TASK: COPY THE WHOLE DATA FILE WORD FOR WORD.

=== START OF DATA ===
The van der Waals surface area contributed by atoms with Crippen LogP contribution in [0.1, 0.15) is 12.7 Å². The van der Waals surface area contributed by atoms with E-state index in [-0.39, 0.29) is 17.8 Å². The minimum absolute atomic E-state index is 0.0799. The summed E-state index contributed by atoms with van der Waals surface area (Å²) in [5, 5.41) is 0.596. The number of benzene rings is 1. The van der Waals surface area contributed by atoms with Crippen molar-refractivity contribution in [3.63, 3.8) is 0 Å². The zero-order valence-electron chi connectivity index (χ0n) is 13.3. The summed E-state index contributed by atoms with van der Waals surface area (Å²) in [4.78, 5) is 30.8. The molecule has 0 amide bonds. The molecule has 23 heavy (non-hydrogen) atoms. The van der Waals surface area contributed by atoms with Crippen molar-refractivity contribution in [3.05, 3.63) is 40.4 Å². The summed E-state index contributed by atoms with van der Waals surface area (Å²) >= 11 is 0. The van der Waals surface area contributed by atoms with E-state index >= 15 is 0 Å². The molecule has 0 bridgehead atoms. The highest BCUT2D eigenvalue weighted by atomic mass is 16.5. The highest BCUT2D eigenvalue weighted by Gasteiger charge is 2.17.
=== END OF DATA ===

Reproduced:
The van der Waals surface area contributed by atoms with Crippen LogP contribution in [0.1, 0.15) is 12.7 Å². The van der Waals surface area contributed by atoms with E-state index in [-0.39, 0.29) is 17.8 Å². The minimum absolute atomic E-state index is 0.0799. The summed E-state index contributed by atoms with van der Waals surface area (Å²) in [5, 5.41) is 0.596. The number of benzene rings is 1. The van der Waals surface area contributed by atoms with Crippen molar-refractivity contribution in [3.63, 3.8) is 0 Å². The zero-order valence-electron chi connectivity index (χ0n) is 13.3. The summed E-state index contributed by atoms with van der Waals surface area (Å²) in [4.78, 5) is 30.8. The molecule has 0 amide bonds. The molecule has 23 heavy (non-hydrogen) atoms. The van der Waals surface area contributed by atoms with Crippen molar-refractivity contribution in [3.05, 3.63) is 40.4 Å². The summed E-state index contributed by atoms with van der Waals surface area (Å²) >= 11 is 0. The van der Waals surface area contributed by atoms with E-state index >= 15 is 0 Å². The molecule has 0 bridgehead atoms. The highest BCUT2D eigenvalue weighted by atomic mass is 16.5. The highest BCUT2D eigenvalue weighted by Gasteiger charge is 2.17.